The widespread adulation for Lost in Translation seems more about critics proclaiming their hip detachment than it is about the movie.Sofia Coppola’s second film is a wispy piece about two Americans sharing their common perspective during a brief exile in the alien environs of a Tokyo high-rise hotel. Bill Murray is perfectly cast as a past-his-prime film star humiliating himself for a $2 million whisky promotion. Scarlett Johansson is saddled with the director-surrogate role of a barely adult woman with a neglectful photographer husband. She never quite succeeds in making Charlotte more than a spoilt dilettante.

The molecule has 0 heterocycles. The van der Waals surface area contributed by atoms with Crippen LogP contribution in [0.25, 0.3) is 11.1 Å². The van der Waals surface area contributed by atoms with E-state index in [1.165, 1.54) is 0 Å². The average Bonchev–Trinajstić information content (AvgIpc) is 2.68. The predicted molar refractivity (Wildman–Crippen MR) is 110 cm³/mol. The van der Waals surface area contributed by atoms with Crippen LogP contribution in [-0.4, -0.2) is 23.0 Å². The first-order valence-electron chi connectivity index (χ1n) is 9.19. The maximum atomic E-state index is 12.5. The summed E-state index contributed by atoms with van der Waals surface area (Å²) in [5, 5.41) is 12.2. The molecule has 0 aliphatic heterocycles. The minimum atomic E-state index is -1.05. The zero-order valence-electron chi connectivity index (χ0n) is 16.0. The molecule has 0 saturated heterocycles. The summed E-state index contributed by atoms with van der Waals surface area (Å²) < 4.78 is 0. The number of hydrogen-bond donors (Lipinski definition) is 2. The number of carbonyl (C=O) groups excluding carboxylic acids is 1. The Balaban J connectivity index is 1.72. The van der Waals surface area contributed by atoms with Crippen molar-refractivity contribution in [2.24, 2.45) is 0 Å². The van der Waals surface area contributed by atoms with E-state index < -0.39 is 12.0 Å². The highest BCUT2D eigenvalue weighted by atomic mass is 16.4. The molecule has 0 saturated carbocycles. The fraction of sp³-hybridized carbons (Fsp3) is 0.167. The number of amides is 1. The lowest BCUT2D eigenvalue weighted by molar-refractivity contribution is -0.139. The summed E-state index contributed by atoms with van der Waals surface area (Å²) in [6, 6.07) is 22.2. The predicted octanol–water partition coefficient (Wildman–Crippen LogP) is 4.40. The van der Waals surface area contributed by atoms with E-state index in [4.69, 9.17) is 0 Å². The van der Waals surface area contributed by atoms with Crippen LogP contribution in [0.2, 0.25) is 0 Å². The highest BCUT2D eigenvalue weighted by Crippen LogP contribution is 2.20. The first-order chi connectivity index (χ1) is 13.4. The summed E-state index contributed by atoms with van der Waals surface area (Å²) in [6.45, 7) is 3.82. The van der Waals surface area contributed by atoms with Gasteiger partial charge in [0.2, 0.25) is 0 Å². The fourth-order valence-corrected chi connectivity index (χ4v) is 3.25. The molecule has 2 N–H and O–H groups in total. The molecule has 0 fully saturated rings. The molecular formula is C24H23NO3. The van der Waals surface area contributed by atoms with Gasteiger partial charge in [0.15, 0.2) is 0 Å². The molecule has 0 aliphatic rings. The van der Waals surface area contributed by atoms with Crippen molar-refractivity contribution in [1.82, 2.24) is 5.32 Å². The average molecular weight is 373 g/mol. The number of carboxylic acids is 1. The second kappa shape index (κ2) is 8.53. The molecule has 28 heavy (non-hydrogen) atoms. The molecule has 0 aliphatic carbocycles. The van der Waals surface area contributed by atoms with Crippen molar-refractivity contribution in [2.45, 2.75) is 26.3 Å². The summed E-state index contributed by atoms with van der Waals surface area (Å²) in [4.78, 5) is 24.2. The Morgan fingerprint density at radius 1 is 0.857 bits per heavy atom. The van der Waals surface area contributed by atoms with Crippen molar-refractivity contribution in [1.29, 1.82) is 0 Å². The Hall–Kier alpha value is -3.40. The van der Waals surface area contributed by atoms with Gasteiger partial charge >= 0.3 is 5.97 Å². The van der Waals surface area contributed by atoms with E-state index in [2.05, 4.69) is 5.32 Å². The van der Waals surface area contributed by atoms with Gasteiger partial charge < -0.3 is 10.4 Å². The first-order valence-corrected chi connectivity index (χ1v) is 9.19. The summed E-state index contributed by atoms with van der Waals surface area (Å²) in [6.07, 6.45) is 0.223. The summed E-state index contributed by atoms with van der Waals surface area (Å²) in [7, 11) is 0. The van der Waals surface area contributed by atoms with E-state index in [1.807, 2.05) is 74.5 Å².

Writer-director Coppola excels at sustaining an intense mood of dreamy longing, but we knew that already, from The Virgin Suicides. There are too many artsy longueurs of Tokyo neon cityscapes and endless hotel corridors. But there are also moments that are near perfect, such as Johansson’s sparkly voice grappling with “Brass in Pocket” during a karaoke scene, or Murray serenading her with Roxy Music’s “More than this” with his solemn, drunken intensity. Then Coppola blows it again by making fun of a Japanese face for a cheap laugh, or during a ridiculous sequence where Charlotte submits herself to hospital treatment despite her inability to comprehend the local language or customs.The film’s characters mistake their shared ironic sensibility and cool detachment for genuine feeling. Too many salivating critics have tumbled headlong into the same trap.